The easiest type of downloading to implement in a terminal program is simple text capture. After you switch on this feature, all the information that appears on your system's screen is also transferred to another storage medium. The most flexible terminal programs allow incoming data to be saved in a disk file, a memory buffer (a reserved block of memory), or directly to a printer.
Saving to disk is fairly quick and allows you to read, print, or even modify the information later. If data is saved in a memory buffer, the terminal program fences off a large portion of Random Access Memory (RAM) as a temporary storage area. Usually you can view this buffer and turn it on and off as you desire.
Since your computer has a limited amount of RAM, most terminal programs warn you when the buffer is nearly full so you can instruct the remote system to pause while you transfer the buffer to disk. A memory buffer with this feature is nice to have if your computer's disk drive is not particularly quick. Otherwise, you'll be constantly waiting for your disk drive to keep up with the information you're receiving. (In fact, some computers cannot transfer incoming information directly to disk without losing pieces of data.)
Dumping the information to a printer leaves you with a handy record, but it can burn up a lot of paper and also makes it kind of tough to pour all of those printed characters back into your computer.
You might be wondering how, as mentioned above, you can instruct a remote computer to pause while you transfer a memory buffer to disk. Most information services and bulletin board systems (BBSs) use a convention called flow control to act as a traffic cop during transmission. The most common flow control scheme uses the character produced by hitting CTRL-S on your keyboard as the signal to temporarily stop sending information. (If your computer lacks a CONTROL key, check your terminal program manual for a substitute. All terminal programs have some way of sending standard control codes.) CTRL-S is the transmission-off or XOFF signal. CTRL-Q is the transmission-on or XON signal.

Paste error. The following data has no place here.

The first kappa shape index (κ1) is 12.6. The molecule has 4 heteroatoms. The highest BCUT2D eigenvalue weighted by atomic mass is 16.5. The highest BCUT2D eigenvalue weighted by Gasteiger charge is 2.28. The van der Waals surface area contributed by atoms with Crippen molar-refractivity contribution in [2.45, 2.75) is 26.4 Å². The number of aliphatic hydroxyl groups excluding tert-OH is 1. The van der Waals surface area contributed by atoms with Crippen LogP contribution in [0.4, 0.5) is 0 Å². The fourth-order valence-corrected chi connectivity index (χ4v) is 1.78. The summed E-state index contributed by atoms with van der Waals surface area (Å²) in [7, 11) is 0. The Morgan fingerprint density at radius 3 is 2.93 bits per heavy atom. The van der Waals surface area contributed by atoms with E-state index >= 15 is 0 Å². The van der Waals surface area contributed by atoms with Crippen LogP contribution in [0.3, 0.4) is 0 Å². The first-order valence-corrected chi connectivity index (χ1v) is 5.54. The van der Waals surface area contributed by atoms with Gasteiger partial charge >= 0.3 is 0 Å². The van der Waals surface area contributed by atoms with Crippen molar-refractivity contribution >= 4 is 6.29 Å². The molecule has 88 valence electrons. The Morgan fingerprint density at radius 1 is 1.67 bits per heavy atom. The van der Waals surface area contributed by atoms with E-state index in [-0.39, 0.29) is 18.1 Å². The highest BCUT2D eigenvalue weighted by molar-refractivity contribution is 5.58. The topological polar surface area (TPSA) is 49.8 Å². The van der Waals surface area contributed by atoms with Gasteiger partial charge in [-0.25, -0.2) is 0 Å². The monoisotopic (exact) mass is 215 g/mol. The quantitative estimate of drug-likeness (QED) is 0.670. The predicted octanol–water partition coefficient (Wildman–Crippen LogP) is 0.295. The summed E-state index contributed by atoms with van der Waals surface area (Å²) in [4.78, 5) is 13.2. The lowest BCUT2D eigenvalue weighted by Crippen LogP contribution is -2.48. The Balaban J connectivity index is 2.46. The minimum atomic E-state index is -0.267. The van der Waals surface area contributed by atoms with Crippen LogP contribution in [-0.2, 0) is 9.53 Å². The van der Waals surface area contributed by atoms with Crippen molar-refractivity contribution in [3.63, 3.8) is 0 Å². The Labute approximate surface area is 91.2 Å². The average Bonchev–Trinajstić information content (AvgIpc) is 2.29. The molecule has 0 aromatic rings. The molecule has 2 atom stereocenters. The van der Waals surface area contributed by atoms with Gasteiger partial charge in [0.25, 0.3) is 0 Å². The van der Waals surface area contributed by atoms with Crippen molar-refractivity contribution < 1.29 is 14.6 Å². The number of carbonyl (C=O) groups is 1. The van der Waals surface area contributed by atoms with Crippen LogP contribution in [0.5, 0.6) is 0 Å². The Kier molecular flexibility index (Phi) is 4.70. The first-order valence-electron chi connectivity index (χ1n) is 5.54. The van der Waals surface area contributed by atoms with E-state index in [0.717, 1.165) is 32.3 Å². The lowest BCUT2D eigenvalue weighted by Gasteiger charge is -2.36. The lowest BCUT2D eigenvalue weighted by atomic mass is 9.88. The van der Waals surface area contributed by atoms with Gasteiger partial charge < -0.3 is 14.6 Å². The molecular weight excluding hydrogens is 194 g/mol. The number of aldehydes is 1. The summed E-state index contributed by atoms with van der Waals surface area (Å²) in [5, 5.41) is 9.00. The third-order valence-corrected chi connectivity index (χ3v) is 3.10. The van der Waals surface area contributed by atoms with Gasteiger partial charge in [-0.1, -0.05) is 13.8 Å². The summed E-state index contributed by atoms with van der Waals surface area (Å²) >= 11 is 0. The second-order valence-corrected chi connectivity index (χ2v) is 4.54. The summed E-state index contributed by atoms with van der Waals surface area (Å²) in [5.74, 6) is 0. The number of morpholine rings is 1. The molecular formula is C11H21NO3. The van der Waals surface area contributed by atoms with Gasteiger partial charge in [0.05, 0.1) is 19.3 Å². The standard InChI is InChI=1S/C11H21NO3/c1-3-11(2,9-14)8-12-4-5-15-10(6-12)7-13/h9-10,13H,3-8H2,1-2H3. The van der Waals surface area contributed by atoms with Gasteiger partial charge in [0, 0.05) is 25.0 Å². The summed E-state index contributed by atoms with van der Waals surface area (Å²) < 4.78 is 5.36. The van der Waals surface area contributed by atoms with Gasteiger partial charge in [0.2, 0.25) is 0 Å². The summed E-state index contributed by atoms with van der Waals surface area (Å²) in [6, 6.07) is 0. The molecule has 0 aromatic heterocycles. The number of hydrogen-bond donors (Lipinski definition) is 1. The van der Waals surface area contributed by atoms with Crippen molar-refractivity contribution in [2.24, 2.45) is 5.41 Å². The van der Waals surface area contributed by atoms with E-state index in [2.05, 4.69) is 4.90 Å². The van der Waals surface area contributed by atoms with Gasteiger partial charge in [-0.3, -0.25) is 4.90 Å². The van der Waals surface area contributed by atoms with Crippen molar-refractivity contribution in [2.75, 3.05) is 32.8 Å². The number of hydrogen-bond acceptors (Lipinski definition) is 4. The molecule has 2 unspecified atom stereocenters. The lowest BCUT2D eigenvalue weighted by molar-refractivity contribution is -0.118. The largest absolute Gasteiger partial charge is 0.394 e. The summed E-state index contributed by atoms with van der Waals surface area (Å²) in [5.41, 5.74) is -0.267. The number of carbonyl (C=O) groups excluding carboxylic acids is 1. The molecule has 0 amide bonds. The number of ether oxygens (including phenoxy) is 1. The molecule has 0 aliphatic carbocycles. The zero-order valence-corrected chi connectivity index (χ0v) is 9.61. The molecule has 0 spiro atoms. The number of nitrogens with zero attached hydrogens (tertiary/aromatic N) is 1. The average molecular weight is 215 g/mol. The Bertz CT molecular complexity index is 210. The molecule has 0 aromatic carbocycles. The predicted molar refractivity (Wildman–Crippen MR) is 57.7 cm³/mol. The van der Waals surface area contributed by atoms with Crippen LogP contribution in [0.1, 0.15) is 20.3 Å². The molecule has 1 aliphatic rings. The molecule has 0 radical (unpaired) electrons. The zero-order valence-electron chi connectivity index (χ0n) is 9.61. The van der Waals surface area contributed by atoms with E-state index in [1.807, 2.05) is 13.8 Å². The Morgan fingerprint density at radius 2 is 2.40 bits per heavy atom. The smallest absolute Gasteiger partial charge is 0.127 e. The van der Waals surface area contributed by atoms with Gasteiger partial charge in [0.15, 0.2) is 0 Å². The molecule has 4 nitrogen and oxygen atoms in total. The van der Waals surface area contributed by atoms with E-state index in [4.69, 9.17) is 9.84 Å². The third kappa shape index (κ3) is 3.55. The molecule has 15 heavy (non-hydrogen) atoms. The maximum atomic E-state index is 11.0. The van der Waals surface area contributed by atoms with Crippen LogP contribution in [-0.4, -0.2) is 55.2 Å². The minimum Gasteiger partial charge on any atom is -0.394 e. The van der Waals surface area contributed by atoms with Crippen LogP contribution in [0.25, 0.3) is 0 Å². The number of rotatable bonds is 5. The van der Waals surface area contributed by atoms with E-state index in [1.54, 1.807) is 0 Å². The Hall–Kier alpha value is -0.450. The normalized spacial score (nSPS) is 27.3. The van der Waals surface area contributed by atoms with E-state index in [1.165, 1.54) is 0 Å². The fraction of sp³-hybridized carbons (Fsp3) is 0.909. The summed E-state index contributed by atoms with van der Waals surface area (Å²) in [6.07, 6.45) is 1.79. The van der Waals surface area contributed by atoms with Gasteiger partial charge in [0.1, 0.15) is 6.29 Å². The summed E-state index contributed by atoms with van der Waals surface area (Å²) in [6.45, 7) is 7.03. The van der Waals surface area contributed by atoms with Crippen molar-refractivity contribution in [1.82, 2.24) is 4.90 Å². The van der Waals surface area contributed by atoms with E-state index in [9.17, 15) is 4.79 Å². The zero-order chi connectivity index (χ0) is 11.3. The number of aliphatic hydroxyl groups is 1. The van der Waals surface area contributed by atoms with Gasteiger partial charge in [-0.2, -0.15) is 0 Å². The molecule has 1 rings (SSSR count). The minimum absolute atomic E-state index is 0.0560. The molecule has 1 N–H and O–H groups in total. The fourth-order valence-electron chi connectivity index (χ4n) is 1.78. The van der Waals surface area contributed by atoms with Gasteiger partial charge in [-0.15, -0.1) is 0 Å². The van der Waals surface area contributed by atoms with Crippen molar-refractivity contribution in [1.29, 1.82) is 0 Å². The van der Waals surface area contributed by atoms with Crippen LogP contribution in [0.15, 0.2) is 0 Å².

These key combinations let you stop and restart the information that zips across your screen. Similarly, the software in the remote system and your computer can automatically use XON/XOFF to insure that incoming data is halted if either computer is busy handling some other chore for a few moments.
XON/XOFF is generally an option you can set in most commercial terminal programs and should be turned on ordinarily. Since the XON/XOFF characters are not usually visible on your screen, most people are completely unaware of their use.
Soon after people began using microcomputers for telecommunications, it became apparent that a reliable system was needed for transferring binary program files.
Ward Christensen, a coauthor of the first microcomputer BBS, developed a public domain terminal program for CP/M systems called MODEM7. When MODEM7 users logged onto Christensen's BBS and asked to transfer a binary file, they instructed the BBS to run a utility program called XMODEM.
The basic XMODEM ground rules laid down by Christensen back in 1976 are still used today by almost every BBS, regardless of which computer it's running on. The XMODEM protocol, as it's called, also is available for transferring files on the CompuServe and Delphi information services.
In next month's column, we'll examine XMODEM in detail and show step by step how the uploading process works. We'll also cover some tricks for saving money when sending E-Mail messages. Until then, BCNU.
Arlan R. Levitan
The Source: TCT987
CompuServe: 70675, 463